The one chance to try to get some type of viable Corvette out of the dog's breakfast that is LCS, was the Israeli FMS version, LCS-I.
Well, looks like the Israeli Navy saw the elephant ... and IMAO made the correct decision.
The Israeli navy has dropped plans to purchase U.S. made warships and instead is exploring the possibility of a home-grown military shipbuilding industry, according to the website of Defense News.The Meko A-100 is a fine ship that should fit well the Israeli requirement.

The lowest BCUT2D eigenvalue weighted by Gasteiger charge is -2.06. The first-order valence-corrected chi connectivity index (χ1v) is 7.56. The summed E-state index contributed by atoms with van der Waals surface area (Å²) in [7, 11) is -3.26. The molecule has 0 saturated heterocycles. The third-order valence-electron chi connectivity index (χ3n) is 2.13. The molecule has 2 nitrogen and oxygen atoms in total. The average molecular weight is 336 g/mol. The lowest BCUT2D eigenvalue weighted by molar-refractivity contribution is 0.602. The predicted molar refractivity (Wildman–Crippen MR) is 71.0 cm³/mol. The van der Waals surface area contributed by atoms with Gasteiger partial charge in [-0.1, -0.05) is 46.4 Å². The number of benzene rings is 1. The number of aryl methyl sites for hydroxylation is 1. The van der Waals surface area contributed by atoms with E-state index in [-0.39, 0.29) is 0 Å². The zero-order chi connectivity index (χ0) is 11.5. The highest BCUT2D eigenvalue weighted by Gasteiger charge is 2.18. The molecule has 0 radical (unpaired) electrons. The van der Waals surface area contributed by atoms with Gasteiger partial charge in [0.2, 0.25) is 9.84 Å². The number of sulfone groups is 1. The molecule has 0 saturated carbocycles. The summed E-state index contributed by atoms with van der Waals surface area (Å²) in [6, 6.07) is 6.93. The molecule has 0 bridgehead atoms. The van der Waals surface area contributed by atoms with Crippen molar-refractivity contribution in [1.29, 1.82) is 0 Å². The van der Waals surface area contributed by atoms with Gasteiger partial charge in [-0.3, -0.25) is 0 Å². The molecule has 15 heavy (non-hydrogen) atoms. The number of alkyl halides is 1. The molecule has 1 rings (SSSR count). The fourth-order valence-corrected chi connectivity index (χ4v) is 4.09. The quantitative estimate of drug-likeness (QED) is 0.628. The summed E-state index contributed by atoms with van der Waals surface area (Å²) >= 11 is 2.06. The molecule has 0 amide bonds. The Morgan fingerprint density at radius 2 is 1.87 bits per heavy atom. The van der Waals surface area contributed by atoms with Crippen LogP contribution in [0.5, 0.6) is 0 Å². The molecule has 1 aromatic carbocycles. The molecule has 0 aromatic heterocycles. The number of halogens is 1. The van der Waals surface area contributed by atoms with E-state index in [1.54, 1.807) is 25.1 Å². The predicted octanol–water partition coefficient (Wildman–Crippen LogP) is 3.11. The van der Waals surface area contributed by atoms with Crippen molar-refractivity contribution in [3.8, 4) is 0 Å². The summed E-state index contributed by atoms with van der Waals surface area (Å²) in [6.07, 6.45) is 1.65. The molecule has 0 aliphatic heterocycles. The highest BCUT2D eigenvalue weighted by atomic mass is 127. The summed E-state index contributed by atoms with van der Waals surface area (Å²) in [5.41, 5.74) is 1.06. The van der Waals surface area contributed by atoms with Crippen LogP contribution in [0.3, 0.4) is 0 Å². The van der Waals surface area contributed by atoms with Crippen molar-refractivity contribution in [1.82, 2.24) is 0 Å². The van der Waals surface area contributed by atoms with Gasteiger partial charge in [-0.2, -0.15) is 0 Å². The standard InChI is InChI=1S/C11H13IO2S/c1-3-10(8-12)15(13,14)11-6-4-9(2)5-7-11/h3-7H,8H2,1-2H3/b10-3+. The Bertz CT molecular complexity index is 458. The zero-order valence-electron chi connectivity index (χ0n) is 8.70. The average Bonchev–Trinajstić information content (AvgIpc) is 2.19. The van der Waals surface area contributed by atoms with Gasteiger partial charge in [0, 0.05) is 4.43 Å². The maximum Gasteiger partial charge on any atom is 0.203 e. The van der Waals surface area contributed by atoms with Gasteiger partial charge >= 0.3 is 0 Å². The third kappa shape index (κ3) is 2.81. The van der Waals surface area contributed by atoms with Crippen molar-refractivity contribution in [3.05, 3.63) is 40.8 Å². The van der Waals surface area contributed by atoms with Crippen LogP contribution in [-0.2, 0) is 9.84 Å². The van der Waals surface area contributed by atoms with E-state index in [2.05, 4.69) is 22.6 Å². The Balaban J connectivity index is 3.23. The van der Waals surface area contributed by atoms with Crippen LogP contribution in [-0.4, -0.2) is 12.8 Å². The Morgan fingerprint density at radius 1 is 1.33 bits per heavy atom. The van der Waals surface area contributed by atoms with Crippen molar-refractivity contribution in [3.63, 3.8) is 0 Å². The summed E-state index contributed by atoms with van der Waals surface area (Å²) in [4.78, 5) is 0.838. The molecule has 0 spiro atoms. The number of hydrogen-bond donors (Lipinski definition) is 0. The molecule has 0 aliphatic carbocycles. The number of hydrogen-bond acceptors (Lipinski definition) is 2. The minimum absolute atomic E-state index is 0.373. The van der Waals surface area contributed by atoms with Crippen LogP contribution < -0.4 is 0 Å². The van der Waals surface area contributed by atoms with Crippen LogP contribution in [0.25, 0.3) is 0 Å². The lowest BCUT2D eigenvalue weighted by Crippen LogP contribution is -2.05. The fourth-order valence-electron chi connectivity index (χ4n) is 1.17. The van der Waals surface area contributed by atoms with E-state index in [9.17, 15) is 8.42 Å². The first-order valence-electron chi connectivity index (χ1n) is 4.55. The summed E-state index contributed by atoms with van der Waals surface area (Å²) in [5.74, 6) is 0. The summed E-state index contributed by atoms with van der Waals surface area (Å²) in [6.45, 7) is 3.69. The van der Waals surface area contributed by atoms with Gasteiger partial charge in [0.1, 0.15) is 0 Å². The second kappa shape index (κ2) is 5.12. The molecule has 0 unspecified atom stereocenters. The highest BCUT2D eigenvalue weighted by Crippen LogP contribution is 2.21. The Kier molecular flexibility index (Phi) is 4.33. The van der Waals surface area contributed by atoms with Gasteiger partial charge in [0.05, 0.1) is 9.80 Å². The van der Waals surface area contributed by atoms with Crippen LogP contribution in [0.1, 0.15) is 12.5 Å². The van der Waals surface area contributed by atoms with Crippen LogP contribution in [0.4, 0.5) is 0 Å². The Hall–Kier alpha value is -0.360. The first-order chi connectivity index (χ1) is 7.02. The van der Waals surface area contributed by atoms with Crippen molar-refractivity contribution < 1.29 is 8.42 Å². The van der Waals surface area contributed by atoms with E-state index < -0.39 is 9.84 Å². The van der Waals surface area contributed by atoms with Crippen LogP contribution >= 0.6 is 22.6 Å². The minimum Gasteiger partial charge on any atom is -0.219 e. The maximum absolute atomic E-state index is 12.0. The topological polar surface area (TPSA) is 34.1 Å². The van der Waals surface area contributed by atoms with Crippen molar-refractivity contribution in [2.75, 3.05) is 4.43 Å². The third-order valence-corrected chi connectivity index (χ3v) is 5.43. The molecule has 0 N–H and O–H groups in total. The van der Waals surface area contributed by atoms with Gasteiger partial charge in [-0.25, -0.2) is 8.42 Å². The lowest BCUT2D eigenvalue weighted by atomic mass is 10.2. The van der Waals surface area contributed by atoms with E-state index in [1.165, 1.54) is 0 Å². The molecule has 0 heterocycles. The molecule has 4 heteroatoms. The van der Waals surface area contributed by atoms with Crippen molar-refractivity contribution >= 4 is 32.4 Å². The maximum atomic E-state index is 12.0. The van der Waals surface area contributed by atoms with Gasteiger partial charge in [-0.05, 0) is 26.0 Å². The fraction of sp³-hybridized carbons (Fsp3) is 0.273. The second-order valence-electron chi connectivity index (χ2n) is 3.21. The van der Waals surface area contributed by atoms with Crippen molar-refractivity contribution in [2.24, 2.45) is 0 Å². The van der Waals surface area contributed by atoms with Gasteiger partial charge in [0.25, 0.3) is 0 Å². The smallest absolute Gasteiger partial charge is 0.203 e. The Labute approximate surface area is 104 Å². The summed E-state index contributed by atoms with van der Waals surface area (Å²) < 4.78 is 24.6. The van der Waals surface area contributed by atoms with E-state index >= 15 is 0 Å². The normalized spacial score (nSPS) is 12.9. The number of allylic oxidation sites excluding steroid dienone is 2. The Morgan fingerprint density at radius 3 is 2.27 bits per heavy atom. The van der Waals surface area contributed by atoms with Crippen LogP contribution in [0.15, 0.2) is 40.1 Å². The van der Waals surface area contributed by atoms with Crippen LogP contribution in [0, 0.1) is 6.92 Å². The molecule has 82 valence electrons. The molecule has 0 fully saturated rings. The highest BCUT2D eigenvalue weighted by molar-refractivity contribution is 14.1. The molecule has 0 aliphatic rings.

The Ministry of Defense had originally planned on purchasing either the small Littoral Combat Ships (LCS) from Lockheed Martin or similar corvettes built by Northrop Grumman. However, costs for the LCS ships skyrocketed to $637 million, and costs for the corvettes were estimated at $450 million, both deemed prohibitive to the navy.
“As much as we sought commonality with the U.S. Navy, it became much, much more expensive than planned,” a naval source said. “At the end of the day, we had no choice but to face that fact that, for us, it was unaffordable."
Instead, the ministry is now considering building two ships based on the German Meko A-100 corvette at the Israel Shipyards in Haifa, where the project would give a much-needed shot in the arm to the economy.